Aside from the dangers of any accidental discharge, slamfires present the particular risk of an out-of-battery
Out-of-battery refers to the status of a weapon before the action has returned to the normal firing position. The term originates from artillery, referring to a gun that fires before it has been pulled back into its firing position in a gun battery....

 detonation. This occurs when a round is fired before it is completely secured in the chamber, and can cause a breech explosion, leading to the firearm being destroyed or damaged, as well as potentially injuring the operator and bystanders.

Possible causes

As dirt and fouling accumulate in the firing pin channel, the pin may begin to protrude from the bolt face, and the risk of slamfire increases. If the firing pin is permanently locked forward the round will fire every time the bolt closes.

Pump action shotguns lacking a trigger disconnector
Trigger disconnector
A trigger disconnector is a type of safety in a firearm, which prevents the trigger from being held down after a shot has been fired. This disallows either automatic fire or deliberate "slam fire", depending upon the particular firearm's action. Notable firearms that lack this feature include...

 can be slamfired, on purpose or otherwise, if the trigger is kept depressed whilst cycling the action.


Recognizing the obvious need to minimize the chance of this happening, there are two simple methods commonly employed. One is to use ammunition with harder primers, which require a more significant strike from the firing pin and are thus unlikely to go off with a comparatively light inertial strike. Most military ammunition makes use of hard primers for this reason. The second method of minimizing the risk of slamfire is in the design of the firearm itself. Spring-loaded firing pins prevent slamfires because the pin cannot easily move inside the bolt. A proper strike from the firearm's hammer will overcome the resistance of the spring, but ordinary inertia will not. A simple solution in free-floating pin designs is to make the firing pin itself very lightweight, which reduces its inertia and lessens the risk of slamfire.

In properly maintained firearms using appropriate ammunition, slamfires are very rare.

Firearm design issues

Technically, the risk of slamfire is inherent in any design that uses a free-floating firing pin. This does not necessarily equate to an inferior design, however, as many excellent military firearms make use of them due to their simplicity and ruggedness. For example, the Winchester Model 1897
Winchester Model 1897
The Winchester Model 1897, also known as the Model 97, M97, or Trench Gun, was a pump-action shotgunwith an external hammer and tube magazine manufactured by the Winchester Repeating Arms Company. The Model 1897 was an evolution of the Winchester Model 1893 designed by John Browning. From 1897...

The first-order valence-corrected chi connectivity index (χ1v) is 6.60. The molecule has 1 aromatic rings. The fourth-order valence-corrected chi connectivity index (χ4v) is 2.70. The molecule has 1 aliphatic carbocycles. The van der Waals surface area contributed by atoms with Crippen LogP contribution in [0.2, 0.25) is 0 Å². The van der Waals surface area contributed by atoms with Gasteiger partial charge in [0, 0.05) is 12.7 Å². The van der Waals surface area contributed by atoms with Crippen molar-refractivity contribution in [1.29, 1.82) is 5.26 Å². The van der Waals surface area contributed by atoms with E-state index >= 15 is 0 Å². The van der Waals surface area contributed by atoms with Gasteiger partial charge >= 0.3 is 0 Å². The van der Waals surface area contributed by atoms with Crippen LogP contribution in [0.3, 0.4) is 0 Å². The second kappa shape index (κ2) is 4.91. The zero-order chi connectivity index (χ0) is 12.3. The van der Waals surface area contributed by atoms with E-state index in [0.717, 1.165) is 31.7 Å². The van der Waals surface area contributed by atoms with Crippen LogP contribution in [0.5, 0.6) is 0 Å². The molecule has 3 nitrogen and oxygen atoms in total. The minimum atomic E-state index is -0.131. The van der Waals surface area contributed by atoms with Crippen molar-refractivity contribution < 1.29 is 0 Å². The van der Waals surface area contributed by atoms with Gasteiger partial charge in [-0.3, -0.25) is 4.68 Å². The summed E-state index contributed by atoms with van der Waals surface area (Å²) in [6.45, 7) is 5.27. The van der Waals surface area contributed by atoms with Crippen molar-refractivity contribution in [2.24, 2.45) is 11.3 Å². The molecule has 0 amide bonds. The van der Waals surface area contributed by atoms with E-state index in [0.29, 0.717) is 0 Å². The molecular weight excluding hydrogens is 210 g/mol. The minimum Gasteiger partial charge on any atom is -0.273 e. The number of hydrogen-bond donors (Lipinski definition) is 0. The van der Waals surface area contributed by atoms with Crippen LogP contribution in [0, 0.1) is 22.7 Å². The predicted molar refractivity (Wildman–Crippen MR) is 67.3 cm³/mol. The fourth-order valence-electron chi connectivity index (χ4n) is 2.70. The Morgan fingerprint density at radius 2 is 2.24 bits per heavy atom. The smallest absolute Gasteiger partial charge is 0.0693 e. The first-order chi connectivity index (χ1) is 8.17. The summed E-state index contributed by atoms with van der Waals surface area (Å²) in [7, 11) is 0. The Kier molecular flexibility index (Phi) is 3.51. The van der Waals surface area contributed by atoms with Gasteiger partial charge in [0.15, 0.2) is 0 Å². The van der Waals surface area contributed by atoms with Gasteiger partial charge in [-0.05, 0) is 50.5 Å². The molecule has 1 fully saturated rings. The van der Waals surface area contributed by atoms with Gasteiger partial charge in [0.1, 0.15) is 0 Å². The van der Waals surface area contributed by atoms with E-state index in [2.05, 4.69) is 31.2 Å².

shotgun was deliberately designed to be slamfired by holding the trigger and operating the pump. This permitted a soldier to rapidly spray shells onto a target area (such as when attacking a trench). Ithaca 37
Ithaca 37
The Ithaca 37 is a pump-action shotgun made in large numbers for the civilian, military, and police markets. It utilizes a novel combination ejection/loading port on the bottom of the gun which leaves the sides closed to the elements. In addition, the outline of the gun is clean...

 shotguns were used by US Navy SEAL
Seal commonly refers to:* Pinniped, a diverse group of semi-aquatic marine mammals many of which are commonly called seals* Seal , a device which helps prevent leakage, contain pressure, or exclude contamination where two systems join...

 units during the Vietnam war due to this capability.

Another design often associated with a tendency to slamfire is the SKS
The SKS is a Soviet semi-automatic rifle chambered for the 7.62x39mm round, designed in 1943 by Sergei Gavrilovich Simonov. SKS-45 is an acronym for Samozaryadnyj Karabin sistemy Simonova, 1945 Simonov system, 1945), or SKS 45. The Sks is a scaled down version of the PTRS-41 anti-tank rifle also...

. Many of the reported cases of slamfire in the SKS are quite likely in surplus examples that have not been properly cleaned of preservative cosmoline
Cosmoline is the genericized trademark for a generic class of rust preventatives, typically conforming to MIL-C-11796C Class 3, that are a brown colored wax-like mass; have a slight fluorescence; and have a petroleum-like odor and taste .Chemically, cosmoline is a homogeneous mixture of oily and...

 inside the firing pin channel. While the fix is relatively simple and inexpensive (a modified firing pin with a spring to counter forward inertia), it's impossible to tell from the outside if it has been applied.

In 2006 FN Herstal recalled the FS2000 semi-automatic carbine that had been inadvertently assembled with the firing pin of the FN F2000 military carbine. The military firing pin was a heavier design, used to achieve complete ignition reliability with the harder or denser primers generally used in military-specification ammunition. The use of this military firing pin reportedly caused slam-fires in the FN FS2000 when firing with certain types of commercial ammunition available in the United States.